Histories of the Holograph from Ancient to Modern Manuscripts and Beyond
Venue: University of Oxford (Jesus College),
17-19 September 2020. 17-19 March 2021
Call for papers
Deadline: 14 February 2020
A holograph can be defined as a manuscript that is written by the person named as, or presumed to be, its author. Usually, the notion of ‘modern manuscripts’ is used in genetic criticism to distinguish these private documents from earlier (e.g. ancient, medieval) manuscripts, which are often scribal copies, i.e. meant for public dissemination. But even though holographs are rarer in the pre-modern period, they do exist. Similarly, the era of the ‘modern manuscript’ needs to be confronted on the other end of its temporal spectrum with the era of the ‘digital manuscript’ – the born-digital holograph, so to speak. By making ‘histories of the holograph’ the theme of the 2020 ESTS conference, we would like to encourage the dialogue between colleagues working on texts from all periods and invite them to investigate habits of revision throughout the ages, alongside more general ESTS-related topics and questions on textual scholarship and scholarly editing. These may include: the theories and practices of scholarly, critical and textual editing; digital scholarly editing and tool development; philology; manuscript studies; codicology and palaeography; genetic criticism; historical bibliography and the history of the book; authorship studies, etc.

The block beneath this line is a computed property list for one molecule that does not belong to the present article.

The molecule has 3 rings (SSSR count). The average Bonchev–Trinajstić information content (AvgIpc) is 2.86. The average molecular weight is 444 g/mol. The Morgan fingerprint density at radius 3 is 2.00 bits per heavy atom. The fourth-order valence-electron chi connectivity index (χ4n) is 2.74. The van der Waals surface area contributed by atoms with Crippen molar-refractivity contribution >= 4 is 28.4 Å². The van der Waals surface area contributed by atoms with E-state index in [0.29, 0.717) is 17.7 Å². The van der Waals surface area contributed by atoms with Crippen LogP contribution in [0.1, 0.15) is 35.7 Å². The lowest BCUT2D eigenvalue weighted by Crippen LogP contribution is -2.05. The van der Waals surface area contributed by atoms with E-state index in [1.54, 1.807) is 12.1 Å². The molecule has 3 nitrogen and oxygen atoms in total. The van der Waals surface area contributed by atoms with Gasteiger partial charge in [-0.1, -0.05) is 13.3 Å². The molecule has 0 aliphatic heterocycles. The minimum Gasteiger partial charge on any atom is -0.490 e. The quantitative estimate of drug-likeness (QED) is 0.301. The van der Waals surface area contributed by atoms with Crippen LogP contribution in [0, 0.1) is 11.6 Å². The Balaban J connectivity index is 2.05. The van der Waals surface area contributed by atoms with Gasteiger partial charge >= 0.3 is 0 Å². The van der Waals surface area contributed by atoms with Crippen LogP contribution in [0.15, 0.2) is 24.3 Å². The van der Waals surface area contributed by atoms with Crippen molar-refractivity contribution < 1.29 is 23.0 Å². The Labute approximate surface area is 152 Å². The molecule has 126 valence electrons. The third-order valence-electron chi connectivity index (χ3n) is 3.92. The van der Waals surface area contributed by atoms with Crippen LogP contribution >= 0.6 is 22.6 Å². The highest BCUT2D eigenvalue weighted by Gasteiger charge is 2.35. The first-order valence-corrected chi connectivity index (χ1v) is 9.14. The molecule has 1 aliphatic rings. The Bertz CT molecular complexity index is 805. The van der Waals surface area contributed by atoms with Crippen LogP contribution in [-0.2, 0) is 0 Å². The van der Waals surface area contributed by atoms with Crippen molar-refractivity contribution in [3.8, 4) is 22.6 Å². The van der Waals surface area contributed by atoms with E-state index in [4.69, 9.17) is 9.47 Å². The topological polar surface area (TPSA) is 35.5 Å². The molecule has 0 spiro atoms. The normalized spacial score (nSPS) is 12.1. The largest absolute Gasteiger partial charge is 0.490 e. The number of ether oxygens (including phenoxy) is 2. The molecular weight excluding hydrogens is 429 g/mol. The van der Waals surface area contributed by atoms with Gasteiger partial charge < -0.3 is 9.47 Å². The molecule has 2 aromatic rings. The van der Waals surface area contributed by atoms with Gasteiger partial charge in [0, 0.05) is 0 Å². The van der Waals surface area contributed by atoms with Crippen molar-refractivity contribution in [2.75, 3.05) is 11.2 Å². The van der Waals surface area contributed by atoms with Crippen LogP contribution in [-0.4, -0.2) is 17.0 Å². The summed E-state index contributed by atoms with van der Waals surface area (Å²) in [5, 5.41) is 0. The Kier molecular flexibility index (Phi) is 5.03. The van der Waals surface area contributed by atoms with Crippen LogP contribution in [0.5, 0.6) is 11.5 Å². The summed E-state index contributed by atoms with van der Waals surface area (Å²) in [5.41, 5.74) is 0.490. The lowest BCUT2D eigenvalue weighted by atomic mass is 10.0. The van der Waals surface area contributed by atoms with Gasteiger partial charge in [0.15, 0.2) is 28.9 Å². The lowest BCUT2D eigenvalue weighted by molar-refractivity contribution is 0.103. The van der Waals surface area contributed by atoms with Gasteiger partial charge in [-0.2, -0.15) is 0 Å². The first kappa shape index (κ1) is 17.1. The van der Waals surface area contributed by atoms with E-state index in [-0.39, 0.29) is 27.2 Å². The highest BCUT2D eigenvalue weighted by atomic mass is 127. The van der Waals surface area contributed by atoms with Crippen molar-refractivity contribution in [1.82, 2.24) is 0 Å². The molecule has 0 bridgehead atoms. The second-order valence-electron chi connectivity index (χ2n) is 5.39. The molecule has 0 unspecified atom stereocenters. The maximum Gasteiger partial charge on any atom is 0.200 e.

Please send your abstract (300 words) to ESTS.OXFORD2020@jesus.ox.ac.uk by 14 February 2020.
This conference is co-organised by the University of Oxford (Jesus College) and the University of Antwerp (Centre for Manuscript Genetics).
Academic Committee: Mateusz Antoniuk, Olga Beloborodova, Nicholas Cronk, Paolo D’Iorio, Sakari Katajamäki, Seamus Perry, Adam Smyth, Kathryn Sutherland, Dirk Van Hulle, Wim Van Mierlo, Daniel Wakelin.
Organising Committee: Olga Beloborodova, Wout Dillen, Dirk Van Hulle
The conference will be preceded by the GENESIS OXFORD 2020 conference, 15-17 March 2021, and by a pre-conference colloquium on authors’ libraries, 15 March 2021.